Risk Assessment Recommendation #14-2007 “It is recommended that community agencies in partnership with government should explore the creation of an easily accessible, non- threatening mechanism for friends and family to get information or to consult with a trained individual regarding situations where they have concerns that a woman is at risk from her intimate partner.”
Universal Screening Recommendation #5-2007 “It is recommended that healthcare providers be taught to be mindful of the dynamics of domestic violence and the potential for lethality, especially when working with patients who have a history of drug abuse, depression, anxiety, and suicidal ideation, particularly when there is high conflict in their marriage and a history of numerous separations.”
Marginalized communities Recommendation #7-2007 “We recommend that first Nation communities be prioritized by government to address the enormous lack of resources available to them, including making available culturally appropriate service providers that would be adequately trained in providing an effective response to the complex issues facing Aboriginal families.”
Intersection of family/criminal law Recommendation #24-2004 “It is recommended that before deciding on the nature of access, assessment reports for family court judges, prepared by qualified assessors with domestic violence training, should be considered. This assessment is especially valid when dealing with someone who has a history of domestic violence as demonstrated by a prior criminal record for related offenses.” “It is recommended that before deciding on the nature of access, assessment reports for family court judges, prepared by qualified assessors with domestic violence training, should be considered. This assessment is especially valid when dealing with someone who has a history of domestic violence as demonstrated by a prior criminal record for related offenses.”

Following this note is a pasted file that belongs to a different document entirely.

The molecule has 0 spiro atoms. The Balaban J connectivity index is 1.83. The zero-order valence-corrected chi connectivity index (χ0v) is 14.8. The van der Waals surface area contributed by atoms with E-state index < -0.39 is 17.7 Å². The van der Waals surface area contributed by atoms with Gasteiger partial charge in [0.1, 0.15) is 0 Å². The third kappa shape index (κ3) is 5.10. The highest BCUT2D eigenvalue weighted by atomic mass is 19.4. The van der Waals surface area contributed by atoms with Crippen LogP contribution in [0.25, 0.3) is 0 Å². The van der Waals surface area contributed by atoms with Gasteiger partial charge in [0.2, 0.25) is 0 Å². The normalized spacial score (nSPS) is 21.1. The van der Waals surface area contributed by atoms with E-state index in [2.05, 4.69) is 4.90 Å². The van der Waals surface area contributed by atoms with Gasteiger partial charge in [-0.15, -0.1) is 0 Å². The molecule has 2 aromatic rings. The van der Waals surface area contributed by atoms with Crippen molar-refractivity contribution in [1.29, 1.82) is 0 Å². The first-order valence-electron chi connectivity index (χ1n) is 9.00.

Coordination of Services Recommendation # 11-2006 “It is recommended that a protocol be established to ensure that when Children’s Aid Societies (CAS) receive information about domestic abuse from other professionals such as school guidance counselors, that the information be forwarded in a structured way to all appropriate authorities, including police so that monitoring of such cases should involve and link all appropriate agencies.”
‘No blame or shame’ culture of reviews… …a must if committees are to achieve the 3Cs – communication, cooperation and collaboration – a crucial element in the prevention of domestic violence related deaths.
Our ultimate goal? To understand and recommend change; OR OR To understand and implement change.
Where do we go from here? Recommendation #1 “It is recommended that the Ministry of the Attorney General take a leadership role in creating an inter-ministerial committee that will methodically review all community, agency and government responses to recommendations that have been made by the DVDRC since its inception.”